Trends and developments

Despite these challenges, the rural water sector is neither static nor lacking in innovation or improvement; the study identified the following trends, with implications for both governments and funding agencies.

Growing demand for higher service levels.  Economic growth, together with rising expectations, growth in rural populations and a trend towards more densely populated rural villages and small towns are all strong drivers of demand for increased levels of service: moving up the ladder from basic point sources to reticulated systems with street or household connections. Preliminary analysis by WHO/UNICEF of the 2010 JMP results indicate that from 1990 to 2008 fully 50% of the newly served - some 360 million people  in rural areas of the developing world- gained new access in the form of piped supplies to their premises.

Point sources important for poor:  At the same time there remains a significant ( some 1 billion) and growing number of those relying on point sources in rural areas, particularly for the poorest populations and most scattered. Point source management will remain a challenge.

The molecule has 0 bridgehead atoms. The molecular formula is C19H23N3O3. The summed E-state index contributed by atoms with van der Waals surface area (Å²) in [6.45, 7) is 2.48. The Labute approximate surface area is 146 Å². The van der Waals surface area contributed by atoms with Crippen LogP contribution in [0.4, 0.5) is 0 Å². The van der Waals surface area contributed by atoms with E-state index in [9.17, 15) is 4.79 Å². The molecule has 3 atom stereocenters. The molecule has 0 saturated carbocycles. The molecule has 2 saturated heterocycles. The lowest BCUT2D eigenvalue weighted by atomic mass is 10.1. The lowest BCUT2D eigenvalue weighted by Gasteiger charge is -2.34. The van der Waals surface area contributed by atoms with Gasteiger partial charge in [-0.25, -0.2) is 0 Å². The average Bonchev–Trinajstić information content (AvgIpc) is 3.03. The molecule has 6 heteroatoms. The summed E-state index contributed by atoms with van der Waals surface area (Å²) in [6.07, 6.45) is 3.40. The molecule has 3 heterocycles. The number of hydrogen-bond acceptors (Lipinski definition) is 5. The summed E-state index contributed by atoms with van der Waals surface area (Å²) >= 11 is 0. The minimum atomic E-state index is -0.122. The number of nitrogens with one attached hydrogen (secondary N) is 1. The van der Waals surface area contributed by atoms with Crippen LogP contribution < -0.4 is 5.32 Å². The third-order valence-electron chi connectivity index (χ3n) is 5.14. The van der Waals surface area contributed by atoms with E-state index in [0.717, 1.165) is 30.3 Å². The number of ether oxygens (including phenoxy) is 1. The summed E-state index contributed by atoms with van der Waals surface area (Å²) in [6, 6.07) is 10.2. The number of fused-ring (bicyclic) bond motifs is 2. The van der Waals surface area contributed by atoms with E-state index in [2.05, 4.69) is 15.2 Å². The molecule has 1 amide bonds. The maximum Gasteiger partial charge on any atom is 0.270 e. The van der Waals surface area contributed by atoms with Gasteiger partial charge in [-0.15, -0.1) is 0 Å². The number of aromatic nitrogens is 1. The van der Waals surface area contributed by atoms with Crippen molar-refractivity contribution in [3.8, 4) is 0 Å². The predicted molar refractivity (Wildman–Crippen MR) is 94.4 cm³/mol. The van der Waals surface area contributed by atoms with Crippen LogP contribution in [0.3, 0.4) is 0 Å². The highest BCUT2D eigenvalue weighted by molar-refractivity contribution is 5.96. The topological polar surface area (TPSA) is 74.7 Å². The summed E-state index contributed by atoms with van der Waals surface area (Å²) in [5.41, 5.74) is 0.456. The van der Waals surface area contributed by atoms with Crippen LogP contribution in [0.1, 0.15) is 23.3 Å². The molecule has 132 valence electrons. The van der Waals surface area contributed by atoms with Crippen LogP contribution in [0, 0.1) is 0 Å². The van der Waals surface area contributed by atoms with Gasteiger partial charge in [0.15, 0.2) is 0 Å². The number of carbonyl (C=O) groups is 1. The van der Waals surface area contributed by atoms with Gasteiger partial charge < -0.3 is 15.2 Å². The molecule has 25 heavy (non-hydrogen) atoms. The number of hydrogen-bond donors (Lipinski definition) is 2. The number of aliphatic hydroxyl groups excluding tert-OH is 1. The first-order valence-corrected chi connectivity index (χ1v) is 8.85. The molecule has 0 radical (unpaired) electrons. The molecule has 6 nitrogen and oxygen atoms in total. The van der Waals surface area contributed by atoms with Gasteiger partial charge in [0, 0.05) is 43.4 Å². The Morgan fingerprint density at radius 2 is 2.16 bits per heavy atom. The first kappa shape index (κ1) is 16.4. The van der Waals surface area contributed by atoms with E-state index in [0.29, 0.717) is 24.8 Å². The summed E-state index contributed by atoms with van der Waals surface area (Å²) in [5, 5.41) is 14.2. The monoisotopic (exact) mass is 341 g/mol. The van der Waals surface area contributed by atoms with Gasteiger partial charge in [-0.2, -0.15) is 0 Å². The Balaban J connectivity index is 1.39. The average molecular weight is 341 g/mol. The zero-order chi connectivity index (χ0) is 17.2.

Professionalization of community-management:  The scope to transition from volunteerism to more professionalized management is reliant on market viability (an adequate tariff base) and economies of scale; ten of the 13 case study countries included a trend towards more professionalized management. The separation of service authority from provision functions is essential. Communities retain the ultimate management and decision-making power, through their elected representatives (either in local government or in CBOs such as water boards). But equally, are able to separate out specific tasks, or all of the operation and administration of a system, and delegate this to entrepreneurs or local companies.  

Growing role for local private operators: Linked to the demand for increasingly professional services is the growing potential for small-scale private sector involvement. Moving beyond the more conventional role in construction of new systems, the local private sector may enter the market as either formally contracted operators, or in the provision of mentoring support to community-based operators. In some countries, these contracts can be large-scale and operate under area-based agreements for maintenance, management support or a combination of installation and maintenance contracts. [8]

Regulatory frameworks are nascent, but will become more important over time. The study found very few examples of independent regulation of services or operators. More common is the use of accountability relations between consumers and their water committees or operators. These are either direct (and rather weak), or indirect in which case consumers may turn to the local government authority with an oversight role (which also tend to be weak, largely due to capacity constraints within local government).